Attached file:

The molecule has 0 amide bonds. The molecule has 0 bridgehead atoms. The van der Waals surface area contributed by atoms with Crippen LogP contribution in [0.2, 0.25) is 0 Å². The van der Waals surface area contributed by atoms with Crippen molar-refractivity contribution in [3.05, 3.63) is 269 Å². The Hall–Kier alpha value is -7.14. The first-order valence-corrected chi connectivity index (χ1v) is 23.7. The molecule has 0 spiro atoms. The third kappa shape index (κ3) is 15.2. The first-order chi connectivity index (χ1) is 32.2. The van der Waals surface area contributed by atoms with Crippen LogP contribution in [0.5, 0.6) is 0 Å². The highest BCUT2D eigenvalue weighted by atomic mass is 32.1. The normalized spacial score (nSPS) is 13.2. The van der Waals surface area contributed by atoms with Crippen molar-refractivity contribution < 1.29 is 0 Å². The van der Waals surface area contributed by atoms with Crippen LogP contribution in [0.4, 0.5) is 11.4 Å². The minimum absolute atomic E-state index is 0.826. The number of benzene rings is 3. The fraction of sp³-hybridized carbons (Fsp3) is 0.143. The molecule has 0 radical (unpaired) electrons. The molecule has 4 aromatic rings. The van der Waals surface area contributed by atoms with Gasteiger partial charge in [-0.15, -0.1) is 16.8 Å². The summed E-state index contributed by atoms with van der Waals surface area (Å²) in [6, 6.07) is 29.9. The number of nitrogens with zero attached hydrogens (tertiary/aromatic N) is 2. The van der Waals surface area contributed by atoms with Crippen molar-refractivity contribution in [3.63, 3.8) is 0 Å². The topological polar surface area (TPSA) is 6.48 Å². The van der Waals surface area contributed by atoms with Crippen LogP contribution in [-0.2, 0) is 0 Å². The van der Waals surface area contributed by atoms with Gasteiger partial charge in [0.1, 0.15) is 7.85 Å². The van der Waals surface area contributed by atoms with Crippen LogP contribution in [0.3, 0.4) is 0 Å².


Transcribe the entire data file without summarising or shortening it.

The molecule has 0 amide bonds. The molecule has 0 bridgehead atoms. The van der Waals surface area contributed by atoms with Crippen LogP contribution in [0.2, 0.25) is 0 Å². The van der Waals surface area contributed by atoms with Crippen molar-refractivity contribution in [3.05, 3.63) is 269 Å². The Hall–Kier alpha value is -7.14. The first-order valence-corrected chi connectivity index (χ1v) is 23.7. The molecule has 0 spiro atoms. The third kappa shape index (κ3) is 15.2. The first-order chi connectivity index (χ1) is 32.2. The van der Waals surface area contributed by atoms with Crippen LogP contribution in [0.5, 0.6) is 0 Å². The highest BCUT2D eigenvalue weighted by atomic mass is 32.1. The normalized spacial score (nSPS) is 13.2. The van der Waals surface area contributed by atoms with Crippen molar-refractivity contribution < 1.29 is 0 Å². The van der Waals surface area contributed by atoms with Crippen LogP contribution in [0.4, 0.5) is 11.4 Å². The minimum absolute atomic E-state index is 0.826. The number of benzene rings is 3. The fraction of sp³-hybridized carbons (Fsp3) is 0.143. The molecule has 0 radical (unpaired) electrons. The molecule has 4 aromatic rings. The van der Waals surface area contributed by atoms with Gasteiger partial charge in [-0.15, -0.1) is 16.8 Å². The summed E-state index contributed by atoms with van der Waals surface area (Å²) in [6, 6.07) is 29.9. The number of nitrogens with zero attached hydrogens (tertiary/aromatic N) is 2. The van der Waals surface area contributed by atoms with Crippen molar-refractivity contribution in [3.63, 3.8) is 0 Å². The topological polar surface area (TPSA) is 6.48 Å². The van der Waals surface area contributed by atoms with Crippen LogP contribution in [-0.2, 0) is 0 Å². The van der Waals surface area contributed by atoms with Gasteiger partial charge in [0.1, 0.15) is 7.85 Å². The van der Waals surface area contributed by atoms with Crippen LogP contribution in [0.3, 0.4) is 0 Å².